I started writing five years ago. I had no assumptions about the way the writing industry worked. This meant I didn’t know about things like finding an agent, getting traditionally published, getting an MFA, anything like that.
I became a “blogger,” a title some people scoff at, but one that has changed my life. What I do didn’t even exist 20 years ago. The internet as we know it is super young, which opens up all sorts of doors for discovery.
Instead of waiting for someone to find me, I published my own books. Instead of waiting for someone to hand me a check, I found ways to make my own money by using new avenues like Medium — channels many “established” writers wouldn’t dare touch.
Now that I’ve developed a real career and make a full-time living with my writing, I’m going to focus on becoming a beginner again.
I’m going to start shooting videos, recording podcasts, making different types of products, dip my toe into e-commerce, read up on investing and experiment with a bunch of skills.
Why? I don’t know…yet. That’s the point.
I have hobbies I want to try like learning a new language, coding, playing the guitar & piano, rock climbing, archery.
Beginner’s mind for hobbies has a positive effect just like gaining skills for business. Every time you try something new, you get to experience the many benefits of starting over.
I live in Rochester, MN, home of the Mayo Clinic, one of the top hospitals in the world. Mayo employs what seems like the entire city.
You can spot a Mayo employee by their corporate badge. Everyone has a uniform — coat, scrubs, or suit. Mayo has strict protocols (which they need to have) and every employee just toes the line.
People who work there have their lives set for them, which is a good thing. But so many of them look so bored. They don’t smile when you walk past them on the street. They look stuffy in their stuffy suits with their stuffy smug expressions.
Sometimes I overhear them talking when I’m out and about. They’re boring. Dorks. They talk about work, the banal, the trivial.
Of course, I’m biased. The way I make a living requires me to stay in a constant state of beginner’s mind because my money isn’t guaranteed. But I do think it’s a more interesting way to live. Farbeit for me to judge a brain surgeon, but even he or she seems to be stuck, entrenched. That’s my .02.
On the contrary, the artists and entrepreneurs I know just seem alive. In these fields, the game changes so much that you have to change, else you’re lost. It’s scary, but exciting at the same time.
This isn’t to say you have to become an artist or entrepreneur, but do something to get yourself in that beginner’s mind so you’re, you know, interesting.
Get some hobbies. Don’t be one of those 45-year-old dorks who wear suits and goes to conferences to talk about “synergy.”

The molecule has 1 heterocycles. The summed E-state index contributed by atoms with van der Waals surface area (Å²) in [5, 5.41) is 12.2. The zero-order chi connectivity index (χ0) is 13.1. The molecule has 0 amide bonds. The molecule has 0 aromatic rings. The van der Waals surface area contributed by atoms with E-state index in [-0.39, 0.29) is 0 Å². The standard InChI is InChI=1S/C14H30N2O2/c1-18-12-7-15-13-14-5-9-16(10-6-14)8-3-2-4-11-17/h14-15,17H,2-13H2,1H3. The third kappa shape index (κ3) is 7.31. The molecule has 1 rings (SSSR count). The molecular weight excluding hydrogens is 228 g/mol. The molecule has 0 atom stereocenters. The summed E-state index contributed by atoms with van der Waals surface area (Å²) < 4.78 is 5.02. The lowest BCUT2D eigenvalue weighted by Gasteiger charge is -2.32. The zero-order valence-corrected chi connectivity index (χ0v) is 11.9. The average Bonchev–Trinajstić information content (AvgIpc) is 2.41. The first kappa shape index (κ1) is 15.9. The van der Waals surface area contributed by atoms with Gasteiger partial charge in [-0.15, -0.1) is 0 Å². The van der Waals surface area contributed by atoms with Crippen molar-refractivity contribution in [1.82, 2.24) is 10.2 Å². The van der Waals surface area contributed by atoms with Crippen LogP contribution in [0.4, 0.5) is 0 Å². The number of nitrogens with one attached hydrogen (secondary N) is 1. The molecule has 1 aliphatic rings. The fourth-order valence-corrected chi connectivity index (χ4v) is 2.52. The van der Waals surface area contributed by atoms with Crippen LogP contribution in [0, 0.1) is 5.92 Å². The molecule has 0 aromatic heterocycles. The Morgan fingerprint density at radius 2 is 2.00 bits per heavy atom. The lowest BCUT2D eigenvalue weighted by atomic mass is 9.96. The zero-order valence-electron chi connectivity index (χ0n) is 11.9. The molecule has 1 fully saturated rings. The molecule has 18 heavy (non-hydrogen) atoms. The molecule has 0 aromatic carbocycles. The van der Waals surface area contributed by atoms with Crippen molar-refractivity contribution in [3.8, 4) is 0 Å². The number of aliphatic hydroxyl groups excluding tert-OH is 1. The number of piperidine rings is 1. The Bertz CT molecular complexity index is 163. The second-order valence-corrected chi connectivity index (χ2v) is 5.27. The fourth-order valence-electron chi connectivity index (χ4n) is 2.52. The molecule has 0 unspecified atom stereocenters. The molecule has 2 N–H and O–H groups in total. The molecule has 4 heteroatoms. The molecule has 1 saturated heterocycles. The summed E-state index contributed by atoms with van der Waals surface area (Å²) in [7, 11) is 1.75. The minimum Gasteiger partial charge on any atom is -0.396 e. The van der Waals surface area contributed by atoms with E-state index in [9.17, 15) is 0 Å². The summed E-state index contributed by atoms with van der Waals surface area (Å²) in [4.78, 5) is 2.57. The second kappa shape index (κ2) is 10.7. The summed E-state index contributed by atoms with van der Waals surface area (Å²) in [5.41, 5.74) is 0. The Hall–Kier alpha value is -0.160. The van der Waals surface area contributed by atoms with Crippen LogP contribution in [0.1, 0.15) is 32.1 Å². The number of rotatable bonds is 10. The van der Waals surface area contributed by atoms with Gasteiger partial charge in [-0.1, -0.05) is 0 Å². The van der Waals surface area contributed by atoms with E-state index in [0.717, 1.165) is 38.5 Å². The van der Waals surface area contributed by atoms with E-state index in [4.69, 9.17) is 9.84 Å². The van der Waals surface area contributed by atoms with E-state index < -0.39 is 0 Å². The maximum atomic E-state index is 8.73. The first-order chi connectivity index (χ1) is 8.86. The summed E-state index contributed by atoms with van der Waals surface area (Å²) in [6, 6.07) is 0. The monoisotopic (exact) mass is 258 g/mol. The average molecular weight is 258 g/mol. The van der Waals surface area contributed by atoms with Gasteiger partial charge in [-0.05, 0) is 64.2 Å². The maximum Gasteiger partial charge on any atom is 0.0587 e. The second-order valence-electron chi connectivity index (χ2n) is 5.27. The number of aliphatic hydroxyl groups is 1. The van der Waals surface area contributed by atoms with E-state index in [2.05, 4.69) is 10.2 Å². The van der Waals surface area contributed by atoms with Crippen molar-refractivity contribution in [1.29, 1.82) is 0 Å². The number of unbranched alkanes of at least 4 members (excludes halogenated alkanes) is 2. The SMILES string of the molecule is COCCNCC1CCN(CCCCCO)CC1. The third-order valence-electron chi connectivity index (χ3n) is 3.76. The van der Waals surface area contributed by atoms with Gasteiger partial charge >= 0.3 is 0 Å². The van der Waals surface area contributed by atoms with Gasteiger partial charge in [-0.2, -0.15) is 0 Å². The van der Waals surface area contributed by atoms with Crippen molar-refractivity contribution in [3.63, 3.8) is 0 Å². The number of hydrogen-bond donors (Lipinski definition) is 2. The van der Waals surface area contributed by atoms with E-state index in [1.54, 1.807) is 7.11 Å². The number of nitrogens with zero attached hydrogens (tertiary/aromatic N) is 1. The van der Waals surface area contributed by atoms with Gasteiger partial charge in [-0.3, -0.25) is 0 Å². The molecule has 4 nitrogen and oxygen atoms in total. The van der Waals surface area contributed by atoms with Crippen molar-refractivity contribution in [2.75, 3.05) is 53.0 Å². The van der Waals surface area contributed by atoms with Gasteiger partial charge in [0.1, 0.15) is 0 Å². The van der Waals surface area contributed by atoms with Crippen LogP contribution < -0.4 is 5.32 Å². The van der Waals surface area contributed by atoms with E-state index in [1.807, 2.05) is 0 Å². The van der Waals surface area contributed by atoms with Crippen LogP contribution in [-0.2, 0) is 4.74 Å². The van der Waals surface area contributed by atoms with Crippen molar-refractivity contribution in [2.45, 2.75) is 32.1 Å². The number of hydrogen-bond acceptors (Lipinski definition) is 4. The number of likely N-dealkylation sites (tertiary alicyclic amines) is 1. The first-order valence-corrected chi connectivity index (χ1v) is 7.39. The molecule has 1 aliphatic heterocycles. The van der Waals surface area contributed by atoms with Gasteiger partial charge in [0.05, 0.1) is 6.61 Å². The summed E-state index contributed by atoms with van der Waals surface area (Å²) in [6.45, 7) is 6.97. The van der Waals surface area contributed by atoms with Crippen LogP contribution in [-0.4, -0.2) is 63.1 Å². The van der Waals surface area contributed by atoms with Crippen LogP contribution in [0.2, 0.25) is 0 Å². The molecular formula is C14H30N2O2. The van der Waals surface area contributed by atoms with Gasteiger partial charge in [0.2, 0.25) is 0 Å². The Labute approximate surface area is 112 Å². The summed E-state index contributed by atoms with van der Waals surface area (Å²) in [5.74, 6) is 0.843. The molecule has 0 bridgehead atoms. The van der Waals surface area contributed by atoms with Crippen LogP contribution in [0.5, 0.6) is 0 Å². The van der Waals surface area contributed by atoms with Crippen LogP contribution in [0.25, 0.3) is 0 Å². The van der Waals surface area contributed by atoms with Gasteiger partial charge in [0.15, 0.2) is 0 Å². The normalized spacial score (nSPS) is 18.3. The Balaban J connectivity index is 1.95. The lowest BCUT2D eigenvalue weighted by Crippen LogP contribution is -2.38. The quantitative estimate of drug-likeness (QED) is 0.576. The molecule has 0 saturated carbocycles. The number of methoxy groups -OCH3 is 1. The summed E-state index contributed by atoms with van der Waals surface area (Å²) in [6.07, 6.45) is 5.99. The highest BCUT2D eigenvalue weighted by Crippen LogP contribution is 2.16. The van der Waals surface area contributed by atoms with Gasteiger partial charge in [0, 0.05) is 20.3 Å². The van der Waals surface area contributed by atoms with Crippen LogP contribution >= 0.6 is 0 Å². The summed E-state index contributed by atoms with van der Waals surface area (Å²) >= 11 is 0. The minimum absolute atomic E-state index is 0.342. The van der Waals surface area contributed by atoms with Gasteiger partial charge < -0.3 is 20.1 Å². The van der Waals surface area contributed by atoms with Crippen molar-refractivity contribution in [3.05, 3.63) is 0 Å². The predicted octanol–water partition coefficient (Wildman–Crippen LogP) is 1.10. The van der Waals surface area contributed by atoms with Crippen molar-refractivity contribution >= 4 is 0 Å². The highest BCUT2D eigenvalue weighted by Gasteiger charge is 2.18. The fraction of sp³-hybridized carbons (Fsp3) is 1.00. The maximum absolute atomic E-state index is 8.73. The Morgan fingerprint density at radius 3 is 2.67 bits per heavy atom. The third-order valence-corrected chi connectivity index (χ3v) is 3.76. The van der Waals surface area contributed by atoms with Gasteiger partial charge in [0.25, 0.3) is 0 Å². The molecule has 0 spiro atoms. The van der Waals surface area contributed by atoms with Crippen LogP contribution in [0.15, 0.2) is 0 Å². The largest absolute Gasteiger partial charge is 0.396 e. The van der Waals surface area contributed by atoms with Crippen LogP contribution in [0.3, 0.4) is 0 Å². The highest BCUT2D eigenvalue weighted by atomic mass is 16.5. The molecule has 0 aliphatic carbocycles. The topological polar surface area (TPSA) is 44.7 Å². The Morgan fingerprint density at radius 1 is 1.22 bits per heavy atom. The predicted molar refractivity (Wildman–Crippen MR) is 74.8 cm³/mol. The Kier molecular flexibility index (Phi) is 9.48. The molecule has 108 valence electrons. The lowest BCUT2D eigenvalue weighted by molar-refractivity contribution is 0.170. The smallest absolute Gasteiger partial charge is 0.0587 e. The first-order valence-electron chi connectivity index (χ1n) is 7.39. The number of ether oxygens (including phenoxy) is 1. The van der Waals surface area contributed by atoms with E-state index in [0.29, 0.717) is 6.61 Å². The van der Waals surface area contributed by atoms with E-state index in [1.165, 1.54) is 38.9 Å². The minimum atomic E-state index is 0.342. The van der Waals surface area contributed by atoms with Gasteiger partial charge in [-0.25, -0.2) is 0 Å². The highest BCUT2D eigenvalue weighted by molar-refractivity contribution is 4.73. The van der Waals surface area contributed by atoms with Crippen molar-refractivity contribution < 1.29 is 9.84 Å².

I’m successful. Hundreds of thousands of people read my work every month. I could stop writing for a month and my numbers wouldn’t crater because I’ve automated some of the promotion.
If I was being honest, being successful in an of itself isn’t all that much fun. Oh, poor me, right?
What I mean to say is, there’s beauty in the struggle. Of course, you don’t always know that when you’re struggling. In the beginning, I ran around like a chicken with my head cut off, stressed out all the time about “whether I’d succeed,” but the ride was fun and I get to look back at it fondly.
I had a blast putting together my first book. Learning how to put together websites, software, campaigns, all of that stuff put me through my paces and made me better because I struggled.
There’s a certain type of energy you can’t feel unless you’re back at the drawing board.
Your life and career will get stale if you don’t cultivate beginner’s mind and reinvent yourself over and over again. You should have no 5-year timespans that resemble others. If you do, you’re letting your life atrophy. No change means no struggle, which means no growth.
If you don’t put your body through struggle via exercise, you decay, get weak and speed up your own death.
If you don’t put your mind and spirit through struggle, it decays, gets weak, and you die while you’re still alive.
You see people like this all the time. They “figured life out” but when you look into their eyes you see…nothing.
Why do you think kids have so much energy and brightness? Because they’re ignorant!
Imagine not knowing what anything is. What an exciting way to live. I try to adopt the spirit of a child with each new task, hobby, and goal so that I never die.
I often talk about increasing your odds of success.
If you want to be lucky, you have to put yourself in a position to be lucky by trying new things, adding new skills, constantly learning, and training yourself to spot opportunities.
When you do that, you’ll get to experience serendipity.
You’ll get to experience that moment where disparate phenomena in your life combine, collide and click.
Do you know who rarely experiences the joy of serendipity? The “stuck in their ways” crowd. Sure, they have certainty, but they have certainty. They more or less know how life is going to go next week, next year, next decade. No thanks.
Will I be writing 5 years from now? Yes, but I’ll also be owning new businesses. I’ll have a host of new hobbies. I’ll have traveled the world. I’m collecting new experiences because I’m going to die sooner than later and I want to squeeze all the juice out of life because, why not?
Adopt beginner’s mind.